Catalog > Free Tutorials > The Best Way to Import & Organize in Lightroom
  • The Best Way to Import & Organize in Lightroom

  • by Aaron Nace
    March 28, 2019
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Tutorial Description

Staying organized can be tough for any photographer. Whether you’re coming back from vacation with a handful of memory cards or you just finished a professional shoot and need to sift through thousands of photos for a client, keeping your files and folders tidy can help you save time.

Today Aaron shows you his workflow for importing and organizing photos using Adobe Lightroom. Learn to quickly bring any number of images into Lightroom, protect them with copyright information, and organize them using Lightroom’s powerful catalog feature.

Importing into Lightroom

Once you’re ready with a new batch of photos, the first thing you’ll want to do is create a new Catalog.

Catalogs are a great way to organize different projects or the different types of photographs you take. For example, if you’re a world traveler, you might make a travel Catalog and then organize all of your photos within that Catalog by the country where they were taken.

To create a new Catalog, go to File and click on New Catalog. Name your Catalog in a way that will make it easy to identify the contents later (i.e. we’re organizing travel images, so we named our Catalog ‘Travel’) and click Done.

Lightroom will close and reopen within your new Catalog.

There are a couple of ways to get your photos into Lightroom. Lightroom has a built in Import dialog which will let you navigate through the folders on your hard drive to locate the photos.

The alternative, and Aaron’s preferred method, is to simply use either Finder (Mac) or Windows Explorer (Windows) to locate the folders and drag and drop the images into Lightroom.

No matter which method you choose, the end result is the same. You should see all of your photos displayed in a grid with checkmarks indicating that they have been selected for import. We’re almost there!

At the top of the Import menu you’ll see options for Copy as DNG, Copy, Move, and Add. We recommend the Move option because it will move and organize your images on your hard drive based off of your settings in Lightroom. We have ours set to organize by date, so once we select the folder where we want our Catalog to be saved, a date folder will be created reflecting the date the photos were taken. This option will keep your organization consistent between Lightroom and your computer.

Protect Your Images

Before importing, it’s always a great idea to embed your personal information into each photo for copyright purposes. Within the panel on the right, you’ll see an option that says Apply on Import. Open that menu, click on the Metadata dropdown, and select New. A new window will open with several areas to fill in information. You can fill as much or as little of this out as you like, but whatever you do fill out will be embedded in each image you import into Lightroom. This way, if someone tries to use one of your images without permission or payment, you have a surefire way to claim that the photo is yours.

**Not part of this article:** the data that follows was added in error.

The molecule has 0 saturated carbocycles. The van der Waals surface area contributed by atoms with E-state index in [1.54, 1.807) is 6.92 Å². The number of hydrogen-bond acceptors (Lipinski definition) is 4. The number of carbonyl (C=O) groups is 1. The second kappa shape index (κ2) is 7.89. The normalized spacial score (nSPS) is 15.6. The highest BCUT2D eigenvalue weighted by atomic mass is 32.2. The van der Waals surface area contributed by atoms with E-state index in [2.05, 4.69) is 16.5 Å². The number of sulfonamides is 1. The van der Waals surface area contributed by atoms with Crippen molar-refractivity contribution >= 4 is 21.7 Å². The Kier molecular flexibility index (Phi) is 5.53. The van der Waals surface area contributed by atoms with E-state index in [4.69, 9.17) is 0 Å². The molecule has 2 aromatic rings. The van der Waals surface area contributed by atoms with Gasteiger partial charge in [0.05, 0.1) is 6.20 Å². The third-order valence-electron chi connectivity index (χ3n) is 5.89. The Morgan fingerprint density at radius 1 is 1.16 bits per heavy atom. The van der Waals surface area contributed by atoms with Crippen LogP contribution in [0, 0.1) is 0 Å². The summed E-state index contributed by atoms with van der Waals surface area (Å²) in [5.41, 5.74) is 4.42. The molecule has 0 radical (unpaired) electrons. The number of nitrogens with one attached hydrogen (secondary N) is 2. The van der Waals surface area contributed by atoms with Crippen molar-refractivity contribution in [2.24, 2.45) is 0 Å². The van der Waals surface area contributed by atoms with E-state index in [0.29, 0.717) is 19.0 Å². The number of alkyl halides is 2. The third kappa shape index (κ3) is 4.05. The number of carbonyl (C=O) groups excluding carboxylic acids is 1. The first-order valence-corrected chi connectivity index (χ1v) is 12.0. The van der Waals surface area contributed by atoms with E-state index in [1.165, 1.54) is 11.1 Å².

We recommend, at the very least, filling out the section labeled IPTC Copyright. Add your name or the name of the copyright owner, change the Copyright Status to Copyrighted, and add a website if you have one.

Once you’ve created a metadata preset, you can reuse it any time you bring new images into Lightroom. Now that your photos are protected, let’s get them into Lightroom!

Using Collections

Click the Import button in the bottom right of the screen and your images will be transferred into your freshly made Lightroom Catalog.

If you look at the Folder menu on the leftmost panel, you’ll notice a folder with the year and, within that, a folder with the date the images were taken. For even better organization, we recommend adding an additional word or two to the end of the date folder to make it easier to identify what photos are inside. For example, we’re using this folder for images all taken from a trip to Greece, so we added the word Greece to the end of the folder name.

So we’ve got all of our travel images in our new Lightroom Catalog and we have all of our images from Greece in our Greece folder. This is a great start but we can get even more organized!

Lightroom allows for another layer of organization within Catalogs called Collections. You can make any number of Collections, which all live within a Collection Set, to further organize your photos.

With our example, we created a Collection Set called Greece, so we can quickly identify where the photos were taken. We then created a Collection within that Collection Set called All Photos, where every photo taken in Greece can live. Now we can get even more refined. Say we want to have a Collection of all of our architecture images. We can create another Collection called Architecture, and then drag and drop only photos of buildings into it. You could have a Collection of all the photos containing people, or food, or natural landmarks – you name it!

This makes is easy to go into your Catalog at any point later on and very quickly find a photo of a specific place, person, or building. The best part is, once you’ve figured out your organization workflow once, it’s really easy to keep up with it as you add more and more photos.

So if you’re a working pro or a travelholic with camera, using Lightroom for organization can help keep your photos safe and save you valuable time!

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